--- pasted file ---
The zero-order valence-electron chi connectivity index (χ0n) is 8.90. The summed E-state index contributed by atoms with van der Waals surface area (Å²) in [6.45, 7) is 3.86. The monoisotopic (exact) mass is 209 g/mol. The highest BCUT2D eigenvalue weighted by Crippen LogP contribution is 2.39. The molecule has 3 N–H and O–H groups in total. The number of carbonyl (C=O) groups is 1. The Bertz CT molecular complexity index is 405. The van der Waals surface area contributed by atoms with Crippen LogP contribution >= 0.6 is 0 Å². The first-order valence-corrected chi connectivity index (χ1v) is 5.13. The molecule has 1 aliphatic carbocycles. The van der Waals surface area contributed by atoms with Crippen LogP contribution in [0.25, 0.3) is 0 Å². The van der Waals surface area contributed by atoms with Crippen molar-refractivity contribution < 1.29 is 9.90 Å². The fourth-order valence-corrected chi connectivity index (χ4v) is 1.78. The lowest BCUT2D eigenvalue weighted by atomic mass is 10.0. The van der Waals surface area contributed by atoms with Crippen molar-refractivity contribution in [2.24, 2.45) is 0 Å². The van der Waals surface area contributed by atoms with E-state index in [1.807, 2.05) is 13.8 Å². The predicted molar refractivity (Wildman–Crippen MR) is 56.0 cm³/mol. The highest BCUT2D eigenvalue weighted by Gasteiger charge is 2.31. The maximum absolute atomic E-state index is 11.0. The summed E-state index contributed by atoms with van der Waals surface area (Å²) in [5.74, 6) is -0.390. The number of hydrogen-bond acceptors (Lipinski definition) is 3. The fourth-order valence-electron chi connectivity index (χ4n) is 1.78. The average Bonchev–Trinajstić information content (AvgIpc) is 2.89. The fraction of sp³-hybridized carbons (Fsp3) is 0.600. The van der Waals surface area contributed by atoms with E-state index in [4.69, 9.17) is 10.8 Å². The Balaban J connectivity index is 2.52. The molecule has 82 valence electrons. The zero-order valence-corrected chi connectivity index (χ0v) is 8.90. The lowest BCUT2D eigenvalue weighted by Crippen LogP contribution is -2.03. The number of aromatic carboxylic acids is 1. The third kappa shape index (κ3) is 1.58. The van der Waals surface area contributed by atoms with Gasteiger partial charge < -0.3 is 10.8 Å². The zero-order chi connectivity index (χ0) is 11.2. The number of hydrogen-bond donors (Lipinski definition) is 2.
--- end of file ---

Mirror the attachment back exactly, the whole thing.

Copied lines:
The zero-order valence-electron chi connectivity index (χ0n) is 8.90. The summed E-state index contributed by atoms with van der Waals surface area (Å²) in [6.45, 7) is 3.86. The monoisotopic (exact) mass is 209 g/mol. The highest BCUT2D eigenvalue weighted by Crippen LogP contribution is 2.39. The molecule has 3 N–H and O–H groups in total. The number of carbonyl (C=O) groups is 1. The Bertz CT molecular complexity index is 405. The van der Waals surface area contributed by atoms with Crippen LogP contribution >= 0.6 is 0 Å². The first-order valence-corrected chi connectivity index (χ1v) is 5.13. The molecule has 1 aliphatic carbocycles. The van der Waals surface area contributed by atoms with Crippen LogP contribution in [0.25, 0.3) is 0 Å². The van der Waals surface area contributed by atoms with Crippen molar-refractivity contribution < 1.29 is 9.90 Å². The fourth-order valence-corrected chi connectivity index (χ4v) is 1.78. The lowest BCUT2D eigenvalue weighted by atomic mass is 10.0. The van der Waals surface area contributed by atoms with Crippen molar-refractivity contribution in [2.24, 2.45) is 0 Å². The van der Waals surface area contributed by atoms with E-state index in [1.807, 2.05) is 13.8 Å². The predicted molar refractivity (Wildman–Crippen MR) is 56.0 cm³/mol. The highest BCUT2D eigenvalue weighted by Gasteiger charge is 2.31. The maximum absolute atomic E-state index is 11.0. The summed E-state index contributed by atoms with van der Waals surface area (Å²) in [5.74, 6) is -0.390. The number of hydrogen-bond acceptors (Lipinski definition) is 3. The fourth-order valence-electron chi connectivity index (χ4n) is 1.78. The average Bonchev–Trinajstić information content (AvgIpc) is 2.89. The fraction of sp³-hybridized carbons (Fsp3) is 0.600. The van der Waals surface area contributed by atoms with E-state index in [4.69, 9.17) is 10.8 Å². The Balaban J connectivity index is 2.52. The molecule has 82 valence electrons. The zero-order valence-corrected chi connectivity index (χ0v) is 8.90. The lowest BCUT2D eigenvalue weighted by Crippen LogP contribution is -2.03. The number of aromatic carboxylic acids is 1. The third kappa shape index (κ3) is 1.58. The van der Waals surface area contributed by atoms with Gasteiger partial charge < -0.3 is 10.8 Å². The zero-order chi connectivity index (χ0) is 11.2. The number of hydrogen-bond donors (Lipinski definition) is 2.